The Cornered Customer

April 8, 2001


... and other highlights from this year’s ACC/AAAE symposium

By John F. Infanger, Editorial Director

April 2001

DENVER — Each year, consultants, airports, suppliers, and others meet for the Airport Planning, Design, and Construction Symposium, held this year in the Mile High City. Heading the highlights from this year’s event were discussions on planning and security, along with a spirited luncheon keynote address by Michael Boyd.

The three-day symposium is hosted by the Airport Consultants Council and the American Association of Airport Executives, both based in Alexandria, VA.
Boyd, president of The Boyd Group based in Evergreen, CO, discussed airline service and system problems in a presentation entitled, "Airline Service: The Cornered Customer."
The consultant told the audience that no airline merger has ever increased competition or brought about wide-spread fare reductions. The airlines, he says, are "anti-consumer and rubbing the consumer’s nose in it." Customer service, he says, is what’s needed, not passenger processing.
Boyd says new entrants will become less likely after the proposed United/U.S. Airways and Ameri-can/TWA deals, because of the economics of starting a new carrier along with the fact that few niches remain.
Regarding the U.S. air traffic control system, Boyd says that if the Federal Aviation Administration had taken over the phone system 20 years ago, "today we’d have lines up to payphones to call, and FAA would be blaming us because we want to make calls."
The ATC system is failing, adds Boyd, and the thing those running the system do best is "a song and dance to Congress." ATC is allowed 20 times the number of equipment errors as an air carrier would be, he says, and a carrier that had the failures ATC has would be shut down.
Also from Boyd ...
• Airline performance statistics actually show that comparatively they are doing a good job versus other services/industries. However, the problem is the airlines have forgotten they’re moving people, not cattle or boxes, and people have feelings.
• AIR-21 is giving the industry something it deserved, not something extra.
• By 2005, 29 airports will drive one-half of the U.S. airline passenger traffic, and 60 percent of the growth will come from those same airports.
• By 2004, sales of regional jets will decrease dramatically and airlines might even begin to retire them. The large RJ orders of the 1990s occurred largely because of a need to replace old turboprops, though not necessarily for the same routes. A key consideration: 50-seat RJs are still "commuter cabins" that do not afford the same passenger comforts as a larger aircraft. In time, a number of communities can expect to lose service.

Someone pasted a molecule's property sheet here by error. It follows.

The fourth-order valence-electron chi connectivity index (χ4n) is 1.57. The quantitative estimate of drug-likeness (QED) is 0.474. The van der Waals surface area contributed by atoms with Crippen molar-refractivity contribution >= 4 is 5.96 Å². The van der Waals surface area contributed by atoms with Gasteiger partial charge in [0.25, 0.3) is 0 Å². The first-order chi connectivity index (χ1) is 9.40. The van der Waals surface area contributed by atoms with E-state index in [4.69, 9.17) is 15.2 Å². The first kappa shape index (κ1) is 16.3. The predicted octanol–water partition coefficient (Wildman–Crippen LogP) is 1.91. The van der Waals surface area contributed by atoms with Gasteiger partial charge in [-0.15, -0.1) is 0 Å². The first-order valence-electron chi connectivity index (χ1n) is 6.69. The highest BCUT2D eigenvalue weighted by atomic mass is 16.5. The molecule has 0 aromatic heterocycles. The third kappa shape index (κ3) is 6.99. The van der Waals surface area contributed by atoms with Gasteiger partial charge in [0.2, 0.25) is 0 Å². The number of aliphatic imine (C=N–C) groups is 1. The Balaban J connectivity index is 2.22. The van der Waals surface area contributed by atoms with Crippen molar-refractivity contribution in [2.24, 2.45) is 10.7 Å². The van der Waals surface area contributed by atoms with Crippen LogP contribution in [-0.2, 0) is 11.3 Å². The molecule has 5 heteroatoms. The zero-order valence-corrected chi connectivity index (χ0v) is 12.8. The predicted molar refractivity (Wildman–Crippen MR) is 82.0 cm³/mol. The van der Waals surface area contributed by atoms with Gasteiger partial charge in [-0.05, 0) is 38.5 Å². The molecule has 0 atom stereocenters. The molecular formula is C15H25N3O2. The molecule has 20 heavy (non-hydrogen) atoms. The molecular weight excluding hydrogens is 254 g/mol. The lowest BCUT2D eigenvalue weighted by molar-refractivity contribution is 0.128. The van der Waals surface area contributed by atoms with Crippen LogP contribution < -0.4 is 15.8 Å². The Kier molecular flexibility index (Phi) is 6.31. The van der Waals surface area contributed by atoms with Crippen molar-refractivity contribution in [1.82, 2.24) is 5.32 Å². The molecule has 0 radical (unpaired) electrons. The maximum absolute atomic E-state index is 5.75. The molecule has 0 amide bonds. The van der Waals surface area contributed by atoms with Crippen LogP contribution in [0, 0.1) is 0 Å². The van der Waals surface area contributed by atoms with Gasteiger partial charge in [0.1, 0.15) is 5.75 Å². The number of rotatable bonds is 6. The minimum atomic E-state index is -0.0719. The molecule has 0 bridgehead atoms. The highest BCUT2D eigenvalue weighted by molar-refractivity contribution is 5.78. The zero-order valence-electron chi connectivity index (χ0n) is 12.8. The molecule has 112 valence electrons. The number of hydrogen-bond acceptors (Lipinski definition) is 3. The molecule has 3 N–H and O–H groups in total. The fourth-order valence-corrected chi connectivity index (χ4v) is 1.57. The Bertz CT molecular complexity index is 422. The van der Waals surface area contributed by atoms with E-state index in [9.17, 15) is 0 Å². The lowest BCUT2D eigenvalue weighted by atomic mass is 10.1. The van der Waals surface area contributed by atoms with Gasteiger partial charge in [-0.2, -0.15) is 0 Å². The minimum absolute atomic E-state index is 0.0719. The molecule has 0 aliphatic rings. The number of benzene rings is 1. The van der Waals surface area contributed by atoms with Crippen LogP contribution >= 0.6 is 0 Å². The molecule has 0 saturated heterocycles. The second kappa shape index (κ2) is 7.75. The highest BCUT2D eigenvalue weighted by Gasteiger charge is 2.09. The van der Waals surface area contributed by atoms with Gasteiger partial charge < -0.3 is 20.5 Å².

• Peak period pricing at congested airports "won’t solve anything." What is needed is additional capacity at congested airports and ways to increase capacity at existing facilities. That is, airlines generally schedule flights based on what the market wants, so the challenge is figuring out how to accommodate them.

The consultants association is working closely with FAA on updating the June 1985 Advisory Circular 5070-6 on master planning. Belinda Hargrove, managing partner of Transolutions LLC, based in Ft. Worth, says that a problem with the current, outdated AC is that some consulting firms and FAA personnel look at it as "the Bible," as do many international personnel.
Some areas of concern which Hargrove sees with the current master planning process:
• a need for improved communications among all parties involved, from airport personnel to the sponsor to the public;
• a lack of focus on specific infrastructure components;
• financial concerns are often too heavily focused on architectural components;
• master planning fails to place enough focus on anticipating problems that could arise and doesn’t place enough emphasis on landside activities;
• in today’s environment, there is still too little emphasis placed on the role of information technology.
The AC rewrite will be a key agenda item at this year’s joint ACC/FAA Planning Workshop, scheduled for July 9-10 in Washington, D.C.

Parts 107, 108
FAA’s Art Kosatka says that the long-awaited rewrites of Federal Aviation Regulations Parts 107 and 108 for security were at the printer in January, but were put on hold following President Bush’s order to not implement regulations approved by the Clinton Administration but not yet made effective.
Part 107 regarding airport security, says Kosatka, has been finished "for months and months," while Part 108 for air carriers had been slowed because of a debate over the carriage of weapons by different law enforcement segments. In addition, he says that the Air Transport Association and its member airlines worked to slow the approval of the rewrite to save money.
One significant new regulation to come, he says, gives FAA jurisdiction over both airlines and employees when violations occur. Also, Kosatka says airport tenants "will become a regulated party" with the soon-to-be-released rewrites.